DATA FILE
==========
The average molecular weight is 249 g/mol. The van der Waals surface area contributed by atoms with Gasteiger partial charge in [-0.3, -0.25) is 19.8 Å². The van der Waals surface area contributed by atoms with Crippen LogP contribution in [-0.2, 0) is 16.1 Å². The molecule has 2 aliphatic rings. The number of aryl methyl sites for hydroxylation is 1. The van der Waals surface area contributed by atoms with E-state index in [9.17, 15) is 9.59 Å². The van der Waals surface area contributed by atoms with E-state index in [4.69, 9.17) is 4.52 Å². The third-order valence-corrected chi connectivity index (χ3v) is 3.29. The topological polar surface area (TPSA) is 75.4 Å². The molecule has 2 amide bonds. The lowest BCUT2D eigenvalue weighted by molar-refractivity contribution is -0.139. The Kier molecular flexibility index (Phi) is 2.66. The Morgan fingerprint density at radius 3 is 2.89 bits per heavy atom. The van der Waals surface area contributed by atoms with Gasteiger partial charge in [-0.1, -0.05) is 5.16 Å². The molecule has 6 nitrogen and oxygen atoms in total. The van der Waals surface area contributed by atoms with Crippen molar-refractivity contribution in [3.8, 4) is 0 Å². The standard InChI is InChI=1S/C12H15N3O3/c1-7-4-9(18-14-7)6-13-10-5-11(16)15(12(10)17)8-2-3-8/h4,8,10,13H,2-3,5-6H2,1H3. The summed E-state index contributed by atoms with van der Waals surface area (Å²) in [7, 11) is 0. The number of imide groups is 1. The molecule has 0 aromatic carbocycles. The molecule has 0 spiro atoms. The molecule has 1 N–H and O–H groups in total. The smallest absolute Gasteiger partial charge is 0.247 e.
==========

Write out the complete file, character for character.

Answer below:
The average molecular weight is 249 g/mol. The van der Waals surface area contributed by atoms with Gasteiger partial charge in [-0.3, -0.25) is 19.8 Å². The van der Waals surface area contributed by atoms with Crippen LogP contribution in [-0.2, 0) is 16.1 Å². The molecule has 2 aliphatic rings. The number of aryl methyl sites for hydroxylation is 1. The van der Waals surface area contributed by atoms with E-state index in [9.17, 15) is 9.59 Å². The van der Waals surface area contributed by atoms with E-state index in [4.69, 9.17) is 4.52 Å². The third-order valence-corrected chi connectivity index (χ3v) is 3.29. The topological polar surface area (TPSA) is 75.4 Å². The molecule has 2 amide bonds. The lowest BCUT2D eigenvalue weighted by molar-refractivity contribution is -0.139. The Kier molecular flexibility index (Phi) is 2.66. The Morgan fingerprint density at radius 3 is 2.89 bits per heavy atom. The van der Waals surface area contributed by atoms with Gasteiger partial charge in [-0.1, -0.05) is 5.16 Å². The molecule has 6 nitrogen and oxygen atoms in total. The van der Waals surface area contributed by atoms with Crippen molar-refractivity contribution in [3.8, 4) is 0 Å². The standard InChI is InChI=1S/C12H15N3O3/c1-7-4-9(18-14-7)6-13-10-5-11(16)15(12(10)17)8-2-3-8/h4,8,10,13H,2-3,5-6H2,1H3. The summed E-state index contributed by atoms with van der Waals surface area (Å²) in [7, 11) is 0. The number of imide groups is 1. The molecule has 0 aromatic carbocycles. The molecule has 0 spiro atoms. The molecule has 1 N–H and O–H groups in total. The smallest absolute Gasteiger partial charge is 0.247 e.